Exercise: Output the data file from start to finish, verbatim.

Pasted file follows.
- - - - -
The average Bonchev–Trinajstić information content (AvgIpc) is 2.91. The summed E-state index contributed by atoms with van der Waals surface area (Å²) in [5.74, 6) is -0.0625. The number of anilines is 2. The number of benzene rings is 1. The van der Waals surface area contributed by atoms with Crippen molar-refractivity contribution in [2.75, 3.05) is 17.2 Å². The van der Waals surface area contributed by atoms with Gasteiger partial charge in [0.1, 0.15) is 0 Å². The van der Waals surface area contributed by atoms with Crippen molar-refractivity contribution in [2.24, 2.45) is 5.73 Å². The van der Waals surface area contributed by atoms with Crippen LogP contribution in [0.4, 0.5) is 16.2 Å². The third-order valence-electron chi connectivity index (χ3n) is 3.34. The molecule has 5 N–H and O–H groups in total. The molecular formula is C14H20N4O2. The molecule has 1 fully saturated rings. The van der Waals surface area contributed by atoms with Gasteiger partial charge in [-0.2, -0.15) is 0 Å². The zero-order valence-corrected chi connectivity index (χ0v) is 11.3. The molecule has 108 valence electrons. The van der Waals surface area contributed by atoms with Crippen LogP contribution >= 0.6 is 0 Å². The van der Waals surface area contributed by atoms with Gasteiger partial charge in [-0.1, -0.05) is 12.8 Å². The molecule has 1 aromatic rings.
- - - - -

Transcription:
The average Bonchev–Trinajstić information content (AvgIpc) is 2.91. The summed E-state index contributed by atoms with van der Waals surface area (Å²) in [5.74, 6) is -0.0625. The number of anilines is 2. The number of benzene rings is 1. The van der Waals surface area contributed by atoms with Crippen molar-refractivity contribution in [2.75, 3.05) is 17.2 Å². The van der Waals surface area contributed by atoms with Gasteiger partial charge in [0.1, 0.15) is 0 Å². The van der Waals surface area contributed by atoms with Crippen molar-refractivity contribution in [2.24, 2.45) is 5.73 Å². The van der Waals surface area contributed by atoms with Crippen LogP contribution in [0.4, 0.5) is 16.2 Å². The third-order valence-electron chi connectivity index (χ3n) is 3.34. The molecule has 5 N–H and O–H groups in total. The molecular formula is C14H20N4O2. The molecule has 1 fully saturated rings. The van der Waals surface area contributed by atoms with Gasteiger partial charge in [-0.2, -0.15) is 0 Å². The zero-order valence-corrected chi connectivity index (χ0v) is 11.3. The molecule has 108 valence electrons. The van der Waals surface area contributed by atoms with Crippen LogP contribution >= 0.6 is 0 Å². The van der Waals surface area contributed by atoms with Gasteiger partial charge in [-0.1, -0.05) is 12.8 Å². The molecule has 1 aromatic rings.